In 1983, the US General Accounting Office, GAO, pointed out, “Israel’s technological exports are heavily dependent on foreign components. In Israel’s fastest growing industry, the electronics field, about 35 percent of the knowledge is acquired from the United States in licenses production or technology transfer. Almost every arms production includes a US input.” The GAO suggested that Israel needed to become a major exporter of high-tech products to obtain the foreign currency it needed to solve its tremendous debt problems. Unlike most other arms manufacturers, Israel exports 75 percent of the total production of its military industries. Israel’s military industry is dependent on exports for its survival.

Israel is China’s second-largest arms supplier (Russia is first). Israel ad China have only had official diplomatic relations since 1992, but their military and arms ties go back to the early 1980s. And various current and former US officials have played significant roles in US-Israel-China relations. According to an article written by Stephen Green in the February 2004 issue of Counterpunch, Paul Wolfowitz, the current US deputy secretary of defense, was in 1990 brought into DOD as undersecretary for policy by then Secretary of Defense Richard Cheney. Two years later, in 1992, the first Bush administration launched a broad inter-departmental investigation into the export to Israel of advanced AIM-9M air-to-air missiles that happened under Wolfowitz’ watch. Israel has already been caught selling the earlier AIM-9-L version of the missile to China in violation of a written agreement with the US on US arms re-sales.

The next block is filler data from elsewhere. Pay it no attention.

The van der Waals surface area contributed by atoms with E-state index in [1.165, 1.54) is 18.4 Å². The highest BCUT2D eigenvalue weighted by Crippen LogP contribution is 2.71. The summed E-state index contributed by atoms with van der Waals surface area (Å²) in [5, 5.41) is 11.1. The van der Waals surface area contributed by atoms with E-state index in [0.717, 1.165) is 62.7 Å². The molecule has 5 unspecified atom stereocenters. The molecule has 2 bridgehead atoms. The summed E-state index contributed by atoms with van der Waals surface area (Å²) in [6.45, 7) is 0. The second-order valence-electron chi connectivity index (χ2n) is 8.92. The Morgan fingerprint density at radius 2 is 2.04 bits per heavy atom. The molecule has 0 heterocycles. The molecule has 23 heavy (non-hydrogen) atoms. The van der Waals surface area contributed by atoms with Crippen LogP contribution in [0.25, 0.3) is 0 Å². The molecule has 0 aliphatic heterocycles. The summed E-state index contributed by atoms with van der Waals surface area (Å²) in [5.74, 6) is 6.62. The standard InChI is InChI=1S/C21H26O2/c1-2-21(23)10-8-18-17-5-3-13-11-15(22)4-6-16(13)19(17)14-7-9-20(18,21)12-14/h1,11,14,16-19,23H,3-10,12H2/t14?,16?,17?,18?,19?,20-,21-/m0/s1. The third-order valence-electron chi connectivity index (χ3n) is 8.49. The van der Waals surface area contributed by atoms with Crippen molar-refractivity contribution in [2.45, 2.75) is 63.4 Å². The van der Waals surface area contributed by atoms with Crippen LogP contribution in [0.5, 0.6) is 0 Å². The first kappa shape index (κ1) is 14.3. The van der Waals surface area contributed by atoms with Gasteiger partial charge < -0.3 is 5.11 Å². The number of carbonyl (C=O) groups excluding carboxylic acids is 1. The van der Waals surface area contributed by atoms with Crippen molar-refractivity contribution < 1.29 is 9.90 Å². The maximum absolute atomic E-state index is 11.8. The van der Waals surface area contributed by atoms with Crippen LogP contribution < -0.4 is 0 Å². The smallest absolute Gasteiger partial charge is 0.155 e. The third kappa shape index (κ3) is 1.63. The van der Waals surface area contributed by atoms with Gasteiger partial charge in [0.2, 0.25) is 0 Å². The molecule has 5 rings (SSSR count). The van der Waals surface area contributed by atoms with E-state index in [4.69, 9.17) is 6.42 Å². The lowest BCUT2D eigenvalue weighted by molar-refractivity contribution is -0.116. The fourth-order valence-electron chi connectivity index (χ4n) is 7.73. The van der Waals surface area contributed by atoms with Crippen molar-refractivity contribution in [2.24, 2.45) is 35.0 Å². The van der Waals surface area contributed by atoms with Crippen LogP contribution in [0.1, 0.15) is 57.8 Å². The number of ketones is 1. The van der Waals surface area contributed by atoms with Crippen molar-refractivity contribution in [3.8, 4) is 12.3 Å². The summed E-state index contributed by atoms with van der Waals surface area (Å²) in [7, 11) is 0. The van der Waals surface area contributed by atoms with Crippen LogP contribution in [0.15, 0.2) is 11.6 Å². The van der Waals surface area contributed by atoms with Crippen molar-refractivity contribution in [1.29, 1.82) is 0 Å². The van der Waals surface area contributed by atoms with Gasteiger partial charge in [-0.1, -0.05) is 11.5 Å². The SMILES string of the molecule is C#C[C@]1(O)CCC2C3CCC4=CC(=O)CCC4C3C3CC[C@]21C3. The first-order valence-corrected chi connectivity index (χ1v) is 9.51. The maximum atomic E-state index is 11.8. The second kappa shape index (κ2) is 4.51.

Earlier, in the 1980s, Stephen Bryen was appointed as deputy assistant secretary of defense by his neocon associate, Richard Perle, the assistant secretary of defense for international security policy. Bryen was the founder and director of the Defense Technology and Security Administration (DTSA) which controlled US defense technology exports. Bryen, who was investigated in 1978 for espionage to Israel, was cited for having attempted to allow the export of sensitive US military exports to Israel without the permission of the US State Department which actually issued the export license at the time. Bryen is currently president of the US arm of Finmeccanica, Italy’s largest aerospace firm Finmeccanica that currently does business with China.